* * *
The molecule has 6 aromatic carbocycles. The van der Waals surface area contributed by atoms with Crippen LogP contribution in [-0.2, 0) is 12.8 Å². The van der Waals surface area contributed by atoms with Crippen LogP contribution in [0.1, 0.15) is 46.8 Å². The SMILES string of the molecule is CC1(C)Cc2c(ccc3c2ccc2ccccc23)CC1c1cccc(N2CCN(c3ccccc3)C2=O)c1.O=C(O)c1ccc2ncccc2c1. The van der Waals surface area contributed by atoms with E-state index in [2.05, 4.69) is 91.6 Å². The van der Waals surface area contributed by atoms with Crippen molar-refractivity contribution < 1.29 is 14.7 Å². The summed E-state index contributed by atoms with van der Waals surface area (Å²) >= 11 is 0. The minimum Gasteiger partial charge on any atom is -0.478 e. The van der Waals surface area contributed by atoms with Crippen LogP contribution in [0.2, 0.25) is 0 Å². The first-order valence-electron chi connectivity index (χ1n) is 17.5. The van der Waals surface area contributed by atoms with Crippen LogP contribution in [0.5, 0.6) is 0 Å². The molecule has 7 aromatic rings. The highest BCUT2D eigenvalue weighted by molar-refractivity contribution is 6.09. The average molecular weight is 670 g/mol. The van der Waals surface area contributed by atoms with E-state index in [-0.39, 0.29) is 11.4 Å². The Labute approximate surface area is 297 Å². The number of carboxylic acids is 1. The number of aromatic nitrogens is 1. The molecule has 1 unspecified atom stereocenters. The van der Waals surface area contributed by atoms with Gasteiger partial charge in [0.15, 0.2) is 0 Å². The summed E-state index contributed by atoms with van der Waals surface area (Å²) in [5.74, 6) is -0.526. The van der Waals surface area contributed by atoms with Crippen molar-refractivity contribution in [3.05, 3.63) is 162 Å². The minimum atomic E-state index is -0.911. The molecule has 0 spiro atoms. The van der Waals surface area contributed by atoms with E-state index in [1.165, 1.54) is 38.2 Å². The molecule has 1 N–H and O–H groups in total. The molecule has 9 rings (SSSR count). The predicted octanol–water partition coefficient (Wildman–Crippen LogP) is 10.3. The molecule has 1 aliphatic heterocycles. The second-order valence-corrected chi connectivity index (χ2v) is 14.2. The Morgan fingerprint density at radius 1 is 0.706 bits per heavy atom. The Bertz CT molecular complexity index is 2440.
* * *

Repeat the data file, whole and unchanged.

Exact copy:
The molecule has 6 aromatic carbocycles. The van der Waals surface area contributed by atoms with Crippen LogP contribution in [-0.2, 0) is 12.8 Å². The van der Waals surface area contributed by atoms with Crippen LogP contribution in [0.1, 0.15) is 46.8 Å². The SMILES string of the molecule is CC1(C)Cc2c(ccc3c2ccc2ccccc23)CC1c1cccc(N2CCN(c3ccccc3)C2=O)c1.O=C(O)c1ccc2ncccc2c1. The van der Waals surface area contributed by atoms with E-state index in [2.05, 4.69) is 91.6 Å². The van der Waals surface area contributed by atoms with Crippen molar-refractivity contribution < 1.29 is 14.7 Å². The summed E-state index contributed by atoms with van der Waals surface area (Å²) >= 11 is 0. The minimum Gasteiger partial charge on any atom is -0.478 e. The van der Waals surface area contributed by atoms with Crippen LogP contribution in [0.2, 0.25) is 0 Å². The first-order valence-electron chi connectivity index (χ1n) is 17.5. The van der Waals surface area contributed by atoms with Crippen LogP contribution in [0.5, 0.6) is 0 Å². The molecule has 7 aromatic rings. The highest BCUT2D eigenvalue weighted by molar-refractivity contribution is 6.09. The average molecular weight is 670 g/mol. The van der Waals surface area contributed by atoms with E-state index in [-0.39, 0.29) is 11.4 Å². The Labute approximate surface area is 297 Å². The number of carboxylic acids is 1. The number of aromatic nitrogens is 1. The molecule has 1 unspecified atom stereocenters. The van der Waals surface area contributed by atoms with Gasteiger partial charge in [0.15, 0.2) is 0 Å². The summed E-state index contributed by atoms with van der Waals surface area (Å²) in [5.74, 6) is -0.526. The van der Waals surface area contributed by atoms with Crippen molar-refractivity contribution in [3.05, 3.63) is 162 Å². The minimum atomic E-state index is -0.911. The molecule has 0 spiro atoms. The van der Waals surface area contributed by atoms with E-state index in [1.165, 1.54) is 38.2 Å². The molecule has 1 N–H and O–H groups in total. The molecule has 9 rings (SSSR count). The predicted octanol–water partition coefficient (Wildman–Crippen LogP) is 10.3. The molecule has 1 aliphatic heterocycles. The second-order valence-corrected chi connectivity index (χ2v) is 14.2. The Morgan fingerprint density at radius 1 is 0.706 bits per heavy atom. The Bertz CT molecular complexity index is 2440.